[OS X TeX] New Macros, new Engines, new TeXShop versions, and all that

Alain Schremmer schremmer.alain at gmail.com
Sun Feb 21 20:16:37 CET 2010

On Feb 21, 2010, at 1:42 PM, Herbert Schulz wrote:

> On Feb 21, 2010, at 12:14 PM, David Messerschmitt wrote:
>>> <snip>
>>> I don't like anything to happen blindly! If the user really is  
>>> lazy I don't see what motivates them to do anything like make a  
>>> list of items they don't want, etc.
>> <snip>
>> Exactly! Let me reiterate the principle: "Make upgrade  
>> _completely_ transparent for naive or lazy users who are happy  
>> with the packaged distribution, and place the burden of manual  
>> changes only on users who desire something different from the  
>> packaged distribution." I think there would be more naive users of  
>> TexShop if no manual intervention is required -- the corollary  
>> being that they are willing to let the TexShop maintainers choose  
>> macros etc for them and they have no interest in manually  
>> specifying what they dont want (like you say).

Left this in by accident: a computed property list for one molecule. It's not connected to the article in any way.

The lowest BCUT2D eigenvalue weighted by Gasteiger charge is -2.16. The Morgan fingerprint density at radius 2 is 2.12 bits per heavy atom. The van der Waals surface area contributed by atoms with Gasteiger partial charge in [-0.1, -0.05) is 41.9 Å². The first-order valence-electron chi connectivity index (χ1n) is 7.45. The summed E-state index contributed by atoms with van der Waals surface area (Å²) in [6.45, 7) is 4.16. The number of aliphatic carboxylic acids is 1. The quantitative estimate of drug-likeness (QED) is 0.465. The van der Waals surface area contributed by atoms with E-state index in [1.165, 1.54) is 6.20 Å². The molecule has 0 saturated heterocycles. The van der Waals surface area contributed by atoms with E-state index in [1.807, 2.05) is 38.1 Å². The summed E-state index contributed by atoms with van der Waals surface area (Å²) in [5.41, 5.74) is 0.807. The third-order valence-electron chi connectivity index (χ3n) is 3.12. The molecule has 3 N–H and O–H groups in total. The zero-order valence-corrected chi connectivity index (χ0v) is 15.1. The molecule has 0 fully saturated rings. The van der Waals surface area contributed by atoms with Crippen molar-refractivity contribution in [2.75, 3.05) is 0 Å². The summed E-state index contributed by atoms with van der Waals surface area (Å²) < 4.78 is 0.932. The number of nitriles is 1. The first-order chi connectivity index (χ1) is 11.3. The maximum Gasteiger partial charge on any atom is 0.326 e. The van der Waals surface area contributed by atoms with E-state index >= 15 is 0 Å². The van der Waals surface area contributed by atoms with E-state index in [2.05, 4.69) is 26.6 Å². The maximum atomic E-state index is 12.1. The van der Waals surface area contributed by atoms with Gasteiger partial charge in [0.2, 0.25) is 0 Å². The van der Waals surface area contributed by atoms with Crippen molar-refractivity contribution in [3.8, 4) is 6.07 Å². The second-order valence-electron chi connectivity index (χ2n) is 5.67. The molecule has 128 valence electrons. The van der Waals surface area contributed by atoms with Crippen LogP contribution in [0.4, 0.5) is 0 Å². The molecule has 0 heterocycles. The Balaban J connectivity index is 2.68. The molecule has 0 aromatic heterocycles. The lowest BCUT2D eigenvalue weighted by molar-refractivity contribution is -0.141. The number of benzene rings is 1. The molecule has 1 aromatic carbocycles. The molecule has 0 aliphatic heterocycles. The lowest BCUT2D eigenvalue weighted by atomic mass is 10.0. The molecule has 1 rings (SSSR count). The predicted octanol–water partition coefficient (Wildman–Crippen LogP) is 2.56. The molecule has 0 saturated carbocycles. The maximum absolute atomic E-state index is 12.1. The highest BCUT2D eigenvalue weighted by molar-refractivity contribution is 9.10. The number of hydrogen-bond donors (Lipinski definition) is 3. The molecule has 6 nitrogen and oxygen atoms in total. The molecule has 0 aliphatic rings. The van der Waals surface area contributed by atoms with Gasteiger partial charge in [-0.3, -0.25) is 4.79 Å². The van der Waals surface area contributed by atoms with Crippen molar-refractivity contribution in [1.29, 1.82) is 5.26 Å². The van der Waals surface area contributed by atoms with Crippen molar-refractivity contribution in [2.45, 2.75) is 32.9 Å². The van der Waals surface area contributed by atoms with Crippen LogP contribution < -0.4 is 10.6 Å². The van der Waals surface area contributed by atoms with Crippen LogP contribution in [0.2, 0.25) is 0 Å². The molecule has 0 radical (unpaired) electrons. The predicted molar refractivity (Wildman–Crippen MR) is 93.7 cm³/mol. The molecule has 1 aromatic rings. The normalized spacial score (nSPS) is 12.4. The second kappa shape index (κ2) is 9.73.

>> Obviously there is an inconsistency between the requirements of a  
>> power user like Herb and a lazy user like me. The power user  
>> doesnt want anything to happen blindly, and the lazy user wants  
>> everything to happen blindly (and is willing to live with the  
>> consequences). Maybe the solution is to have two flavors of  
>> upgrade -- power and automatic -- chosen by checking one or the  
>> other box at the time of upgrade. Or maybe that is a one-time  
>> choice in preferences.
>> -dave
> Howdy,
> How is not doing anything to change things automatically not  
> totally transparent. The ``lazy'' user doesn't want anything to  
> change as far as I can tell and if they do want the new stuff they  
> can install it. Lets see... there was a macro that I used and  
> suddenly it disappeared when I updated TeXShop. And I've got to do  
> something to NOT have it disappear!?

I totally agree.

And another thing:

The "trouble" with users is the same as with cars: cars don't remain  
new very long and users don't remain lazy very long. Even I, among  
the laziest of the lazies eventually got a bit less lazy. It seems to  
me that the old lazy me would like Koch's new scheme because I would  
have had nothing to do to get going and the later less lazy me would  
also like it because I might now venture moving a few entries. (I  
take it that would not involve the terminal.)

Best regards

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